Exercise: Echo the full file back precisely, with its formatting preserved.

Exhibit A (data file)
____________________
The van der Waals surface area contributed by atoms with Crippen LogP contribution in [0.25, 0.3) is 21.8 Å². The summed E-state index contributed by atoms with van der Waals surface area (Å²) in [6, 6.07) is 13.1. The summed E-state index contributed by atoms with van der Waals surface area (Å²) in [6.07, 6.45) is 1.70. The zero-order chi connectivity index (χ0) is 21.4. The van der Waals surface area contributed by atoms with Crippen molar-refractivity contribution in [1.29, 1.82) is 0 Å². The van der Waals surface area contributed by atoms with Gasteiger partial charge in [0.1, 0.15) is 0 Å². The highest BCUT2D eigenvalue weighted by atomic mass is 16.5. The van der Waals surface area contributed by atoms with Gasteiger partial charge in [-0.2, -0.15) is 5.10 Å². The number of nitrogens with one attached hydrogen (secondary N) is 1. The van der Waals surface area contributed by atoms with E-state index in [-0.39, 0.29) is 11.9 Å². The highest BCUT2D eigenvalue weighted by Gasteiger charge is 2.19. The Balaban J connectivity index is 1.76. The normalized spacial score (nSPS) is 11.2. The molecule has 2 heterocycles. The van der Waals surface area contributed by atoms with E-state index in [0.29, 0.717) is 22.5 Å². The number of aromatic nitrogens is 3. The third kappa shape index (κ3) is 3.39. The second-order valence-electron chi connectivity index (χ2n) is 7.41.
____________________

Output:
The van der Waals surface area contributed by atoms with Crippen LogP contribution in [0.25, 0.3) is 21.8 Å². The summed E-state index contributed by atoms with van der Waals surface area (Å²) in [6, 6.07) is 13.1. The summed E-state index contributed by atoms with van der Waals surface area (Å²) in [6.07, 6.45) is 1.70. The zero-order chi connectivity index (χ0) is 21.4. The van der Waals surface area contributed by atoms with Crippen molar-refractivity contribution in [1.29, 1.82) is 0 Å². The van der Waals surface area contributed by atoms with Gasteiger partial charge in [0.1, 0.15) is 0 Å². The highest BCUT2D eigenvalue weighted by atomic mass is 16.5. The van der Waals surface area contributed by atoms with Gasteiger partial charge in [-0.2, -0.15) is 5.10 Å². The number of nitrogens with one attached hydrogen (secondary N) is 1. The van der Waals surface area contributed by atoms with E-state index in [-0.39, 0.29) is 11.9 Å². The highest BCUT2D eigenvalue weighted by Gasteiger charge is 2.19. The Balaban J connectivity index is 1.76. The normalized spacial score (nSPS) is 11.2. The molecule has 2 heterocycles. The van der Waals surface area contributed by atoms with E-state index in [0.29, 0.717) is 22.5 Å². The number of aromatic nitrogens is 3. The third kappa shape index (κ3) is 3.39. The second-order valence-electron chi connectivity index (χ2n) is 7.41.